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Shots - Health Blog
3:05 pm
Tue January 24, 2012

Common Chemicals Could Make Kids' Vaccines Less Effective

iStockphoto.com

Originally published on Tue January 24, 2012 5:07 pm

The more exposure children have to chemicals called perfluorinated compounds, the less likely they are to have a good immune response to vaccinations, a study just published in JAMA, the Journal of the American Medical Association shows.

The finding suggests, but doesn't prove, that these chemicals can affect the immune system enough to make some children more vulnerable to infectious diseases.

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Opinion
3:03 pm
Tue January 24, 2012

It's At The 20! The 10! Can The Flu Go All The Way?

Yes, H1N1 has been known to cause panic. But commentator Laura Lorson isn't afraid. With this powerful player, her fantasy flu team will be nearly unstoppable.
iStockphoto.com

Laura Lorson is an All Things Considered host for Kansas Public Radio as well as a director, producer and editor.

Another football season is winding down, college basketball is uninteresting until the tournament, pro basketball is rather dull. It will be a while before pitchers and catchers show up for spring training. But fortunately for all of us, we are smack in the middle of cold and flu season.

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All Tech Considered
2:58 pm
Tue January 24, 2012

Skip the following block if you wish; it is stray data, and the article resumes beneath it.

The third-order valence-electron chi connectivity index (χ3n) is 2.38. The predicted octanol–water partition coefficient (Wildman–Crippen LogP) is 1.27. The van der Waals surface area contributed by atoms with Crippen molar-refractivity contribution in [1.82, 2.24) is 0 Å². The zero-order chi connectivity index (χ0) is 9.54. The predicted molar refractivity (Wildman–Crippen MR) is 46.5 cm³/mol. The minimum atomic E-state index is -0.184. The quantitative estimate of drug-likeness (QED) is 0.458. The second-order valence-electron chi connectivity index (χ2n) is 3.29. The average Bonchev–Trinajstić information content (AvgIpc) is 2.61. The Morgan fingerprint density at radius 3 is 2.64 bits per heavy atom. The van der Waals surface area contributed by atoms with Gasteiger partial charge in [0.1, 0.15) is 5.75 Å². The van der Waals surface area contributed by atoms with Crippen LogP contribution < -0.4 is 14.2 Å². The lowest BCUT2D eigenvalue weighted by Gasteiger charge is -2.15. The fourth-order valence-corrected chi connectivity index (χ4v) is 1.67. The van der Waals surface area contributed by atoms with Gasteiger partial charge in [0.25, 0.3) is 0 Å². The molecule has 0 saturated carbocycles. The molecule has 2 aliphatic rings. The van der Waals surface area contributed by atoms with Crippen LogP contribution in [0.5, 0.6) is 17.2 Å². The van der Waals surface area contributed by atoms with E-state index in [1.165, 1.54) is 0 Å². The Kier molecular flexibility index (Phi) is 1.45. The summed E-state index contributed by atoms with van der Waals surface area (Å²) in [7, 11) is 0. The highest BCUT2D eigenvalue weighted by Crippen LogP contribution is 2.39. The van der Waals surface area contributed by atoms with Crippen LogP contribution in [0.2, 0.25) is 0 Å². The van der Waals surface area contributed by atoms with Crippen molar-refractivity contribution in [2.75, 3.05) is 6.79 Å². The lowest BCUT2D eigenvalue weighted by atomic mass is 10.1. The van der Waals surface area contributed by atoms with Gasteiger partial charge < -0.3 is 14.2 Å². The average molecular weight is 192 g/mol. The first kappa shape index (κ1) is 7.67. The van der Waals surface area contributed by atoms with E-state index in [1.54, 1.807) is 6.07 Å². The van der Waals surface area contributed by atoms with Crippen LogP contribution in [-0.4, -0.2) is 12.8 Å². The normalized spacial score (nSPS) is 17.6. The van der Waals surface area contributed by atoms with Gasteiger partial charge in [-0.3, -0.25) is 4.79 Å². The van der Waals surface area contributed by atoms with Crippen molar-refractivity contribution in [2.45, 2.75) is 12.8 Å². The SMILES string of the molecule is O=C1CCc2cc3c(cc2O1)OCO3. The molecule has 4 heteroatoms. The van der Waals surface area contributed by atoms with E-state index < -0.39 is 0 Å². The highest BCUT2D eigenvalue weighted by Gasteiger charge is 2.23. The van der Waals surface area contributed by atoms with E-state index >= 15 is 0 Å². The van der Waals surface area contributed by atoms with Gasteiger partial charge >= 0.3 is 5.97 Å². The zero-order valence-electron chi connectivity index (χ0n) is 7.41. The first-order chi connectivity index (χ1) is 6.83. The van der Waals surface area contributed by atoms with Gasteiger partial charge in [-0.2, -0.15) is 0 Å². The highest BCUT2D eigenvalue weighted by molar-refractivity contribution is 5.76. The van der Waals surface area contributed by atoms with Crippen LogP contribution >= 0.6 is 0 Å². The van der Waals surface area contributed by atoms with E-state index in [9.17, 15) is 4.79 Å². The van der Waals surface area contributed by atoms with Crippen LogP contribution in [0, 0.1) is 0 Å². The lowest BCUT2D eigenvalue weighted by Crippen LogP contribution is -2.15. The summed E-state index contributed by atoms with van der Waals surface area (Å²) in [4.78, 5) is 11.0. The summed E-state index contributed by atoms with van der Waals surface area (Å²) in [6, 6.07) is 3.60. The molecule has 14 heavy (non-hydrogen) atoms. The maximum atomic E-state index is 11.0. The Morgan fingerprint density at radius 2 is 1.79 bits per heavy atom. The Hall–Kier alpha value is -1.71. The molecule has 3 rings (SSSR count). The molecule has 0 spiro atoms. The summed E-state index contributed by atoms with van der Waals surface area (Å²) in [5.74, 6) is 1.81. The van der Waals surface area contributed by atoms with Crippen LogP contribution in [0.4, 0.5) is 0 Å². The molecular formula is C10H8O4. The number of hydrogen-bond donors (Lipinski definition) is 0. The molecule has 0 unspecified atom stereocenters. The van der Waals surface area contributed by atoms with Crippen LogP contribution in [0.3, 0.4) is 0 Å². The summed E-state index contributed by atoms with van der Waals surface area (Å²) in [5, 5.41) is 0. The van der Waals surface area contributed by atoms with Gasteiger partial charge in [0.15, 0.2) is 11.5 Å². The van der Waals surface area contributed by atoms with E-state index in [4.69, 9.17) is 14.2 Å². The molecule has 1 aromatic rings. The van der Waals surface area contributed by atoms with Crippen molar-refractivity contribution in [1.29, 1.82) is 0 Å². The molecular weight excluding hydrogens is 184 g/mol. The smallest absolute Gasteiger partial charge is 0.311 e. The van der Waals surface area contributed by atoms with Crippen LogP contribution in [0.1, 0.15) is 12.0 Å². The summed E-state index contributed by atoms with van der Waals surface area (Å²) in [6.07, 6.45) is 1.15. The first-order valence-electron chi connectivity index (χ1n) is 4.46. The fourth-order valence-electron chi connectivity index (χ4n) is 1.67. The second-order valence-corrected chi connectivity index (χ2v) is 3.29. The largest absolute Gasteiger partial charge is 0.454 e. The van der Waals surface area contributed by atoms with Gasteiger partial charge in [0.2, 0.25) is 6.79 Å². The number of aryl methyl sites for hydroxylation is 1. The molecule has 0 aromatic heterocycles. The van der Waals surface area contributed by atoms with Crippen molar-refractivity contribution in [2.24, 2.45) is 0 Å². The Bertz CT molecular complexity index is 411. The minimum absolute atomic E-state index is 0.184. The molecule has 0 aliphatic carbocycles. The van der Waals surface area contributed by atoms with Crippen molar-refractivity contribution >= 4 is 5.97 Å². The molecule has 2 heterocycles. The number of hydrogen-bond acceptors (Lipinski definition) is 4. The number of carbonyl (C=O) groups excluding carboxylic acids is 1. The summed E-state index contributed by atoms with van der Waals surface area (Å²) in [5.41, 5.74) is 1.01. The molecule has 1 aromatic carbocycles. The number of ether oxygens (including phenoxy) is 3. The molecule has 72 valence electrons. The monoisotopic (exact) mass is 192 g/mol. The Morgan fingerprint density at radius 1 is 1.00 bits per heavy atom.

Who Are You? Google+ Really Wants To Know

On the Internet, no one knows you're a dog. But your true identity is key to Google+.
AP

Originally published on Tue January 24, 2012 3:01 pm

Google will begin allowing users to add nicknames on Google+, Bradley Horowitz, the vice president of product at Google's social network said Tuesday.

True pseudonyms are still verboten on the network unless you go through an application process. To earn the right not to use your real name on Google+ you will have to prove you already have an online following that knows you that way.

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The Two-Way
2:47 pm
Tue January 24, 2012

Massive Solar Storm Causes Planes To Be Rerouted

This January 23, 2012 image provided by NASA, captured by the Solar Dynamics Observatory, shows an M9-class solar flare erupting on the Sun's northeastern hemisphere.
AFP/Getty Images

Originally published on Tue January 24, 2012 6:13 pm

You might have heard about a major solar storm that is hitting Earth right now. It's the biggest to hit us since 2005. You've also probably heard a few people say, "I didn't feel anything."

As our friends at 13.7 explained earlier today, the storms have the ability to disrupt sensitive electronics and even the power grid. Usually none of those things happen. But, today's solar storm did cause a bit of disruption.

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Around the Nation
2:44 pm
Tue January 24, 2012

Down And Out Escape To 'Slab' In California Desert

Slab City is an informal community in the California desert on the site of a former WWII artillery range. The recent recession has sent the town a new wave of people who have fallen on hard times and are looking to escape the burdens of modern life.
Gloria Hillard For NPR

Originally published on Tue January 24, 2012 7:30 pm

There are no signs leading to Slab City. From Los Angeles you head east deep into the desert, and then south, past the Salton Sea. For years, a diverse group of people has been drawn to the abandoned Marine base, but the troubled economy has driven even more travelers to the place dubbed "The Last Free Place in America."

Following the tire tracks of countless RVs, trailers, vans and campers, you pass a landscape of the vehicles that have taken root here, their tires now soft on the desert floor.